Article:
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Copyright 2019 - The String Quartet That Rocks

The Sundance festival part 1

“This place in the mountains, amid nature’s casualness toward death and birth, is the perfect host for the inspiration of ideas: harsh at times, life threatening in its winters of destruction, but tender in attention to the details of every petal of every wildflower resurrected in the spring. Nature and creativity obey the same laws, to the same end: life.” - Robert Redford

With some of the earnings from the success of the 1969 film he starred in called Butch Cassidy and the Sundance Kida young Robert Redford bought some beautiful mountainside property in Utah. Redford acquired a small ski resort, and renamed it Sundance in honor of his character’s name in the movie. Redford’s love of the arts and nature were the driving forces behind his creative vision for Sundance, which blossomed over the next 30+ years alongside his career as actor and director. His idyllic mountain location became the creative nest and origin of the Sundance Film Festival (set up to support independent cinema, now one of the world’s most influential film festivals), Sundance Institute (set up to support aspiring filmmakers), Sundance Channel, and the Sundance catalog. Robert Redford has always been a vocal protagonist for environmental protection and a big supporter of the arts, so when I found out that the eco-friendly Sundance Resort offered learning vacations it seemed right up our alley- and the perfect romantic fall getaway for the surprise I had in store for Natazha.

Natazha had no idea where we were going this trip, I only told her that she should pack for cool mountain weather. She didn’t know we were flying to Utah, and had no idea that there was a blue diamond ring in my jacket pocket that I was waiting to give to her. Was I nervous? Let’s just say that the only time I’ve been more fidgety than when I had that engagement ring in my pocket was the time I ordered a quadruple espresso drink called the Keith Richards. I wasn’t really nervous about asking the question, I was mostly nervous about losing the ring, spoiling the surprise, or bumbling the moment in some other way before the delivery. Natazha and I have known that we would spend all the rest of life’s adventures together since the day we met, and I’ve asked her to marry me every day for at least the last 6 months of the 7 we’ve been together. Nevertheless, I wanted the “real” proposal to be special, and the beauty of Sundance made that easy.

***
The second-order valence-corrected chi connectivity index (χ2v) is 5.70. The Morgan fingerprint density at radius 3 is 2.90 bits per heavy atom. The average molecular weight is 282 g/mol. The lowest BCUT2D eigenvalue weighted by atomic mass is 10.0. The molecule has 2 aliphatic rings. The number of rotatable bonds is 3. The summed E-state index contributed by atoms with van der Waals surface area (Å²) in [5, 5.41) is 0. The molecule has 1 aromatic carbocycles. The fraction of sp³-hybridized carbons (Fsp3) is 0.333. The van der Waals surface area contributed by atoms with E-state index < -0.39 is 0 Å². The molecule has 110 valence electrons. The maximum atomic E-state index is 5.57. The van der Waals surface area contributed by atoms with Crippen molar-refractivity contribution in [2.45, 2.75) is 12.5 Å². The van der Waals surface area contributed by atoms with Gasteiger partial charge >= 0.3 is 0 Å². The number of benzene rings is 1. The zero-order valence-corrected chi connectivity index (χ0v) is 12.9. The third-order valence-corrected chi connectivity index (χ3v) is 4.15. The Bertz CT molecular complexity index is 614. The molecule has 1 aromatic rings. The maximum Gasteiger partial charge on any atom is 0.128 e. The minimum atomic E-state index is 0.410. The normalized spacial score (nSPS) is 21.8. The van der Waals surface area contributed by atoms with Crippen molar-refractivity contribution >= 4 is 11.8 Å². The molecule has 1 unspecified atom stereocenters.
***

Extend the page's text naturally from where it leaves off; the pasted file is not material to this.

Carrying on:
We got settled in on Sunday, and after grabbing a bite to eat in the restaurant we jumped on the ski lift to head up the mountain. The ski lift runs in warmer months for hikers and mountain bikers to enjoy the trails and panoramic views. The mountains were exploding with color and in my nervousness I actually forgot to bring either of my nice cameras (still or video), so we did our best to capture the moment with our Iphones. We got off the lift and walked along a small trail to a private spot on one of the peaks, and that is where I popped the question and got that burning ring out of my pocket and onto Natazha’s hand. My planned speech melted into a jumble of smiles and a couple of sentences that I can’t really remember; I’d like to say that my breathlessness was due to the altitude, but apparently I’m a softy at heart. It was one of the happiest moments of my life.

We spent the rest of that evening celebrating with some great wine in front of the fireplace in our cabin. Sundance has real wood burning fireplaces in the rooms, and each room has cool furniture and a rustic chic styling that makes it perfectly fine to throw another log on the fire, get cozy, and order room service.

We spent the next two days playing around in the mountains, taking photos and making art. The path from our cabin to the restaurant and store winded through the woods alongside a mountain stream, so there was no shortage of beautiful spots to take pictures along the way. Sundance has a store that sells art made by the resident instructors that work and teach in the art studios right next door. You can buy jewelry, hand blown glass, pottery, paintings, photographs, and other art that is all made on site. The “Art Shack” offers one day workshops, and Natazha and I signed up for the pottery and jewelry making classes. The pottery instructor Tim has been making pottery and teaching at Sundance for over a decade. With Tim’s guidance, Natazha and I had enough time in the two hour class to each make two items. I made a disbowl (okay, so I had to make up a new word because it is somewhere between a dish and a bowl) and a cup, and Natazha made a bowl and a vase.  My “disbowl” looked pretty good from the top angle (which is what I saw while shaping it) but the next day when I came back I was convinced that someone had replaced my masterpiece with a kindergartener’s art project- the base was much chunkier than I remembered. Luckily my cup turned out a little better! Natazha is still convinced that her bowl shrunk and got wobbly overnight. It is funny how our memory of the fun we had making them worked like photoshop to retouch our mental images of our first attempts at ceramics. Natazha had it down by the second attempt though, and her vase came out really nice. As with everything, practice helps. The next day we took a silversmithing jewelry class, but I am going to let Natazha tell you about that along with her version of the weekend story in next week’s blog!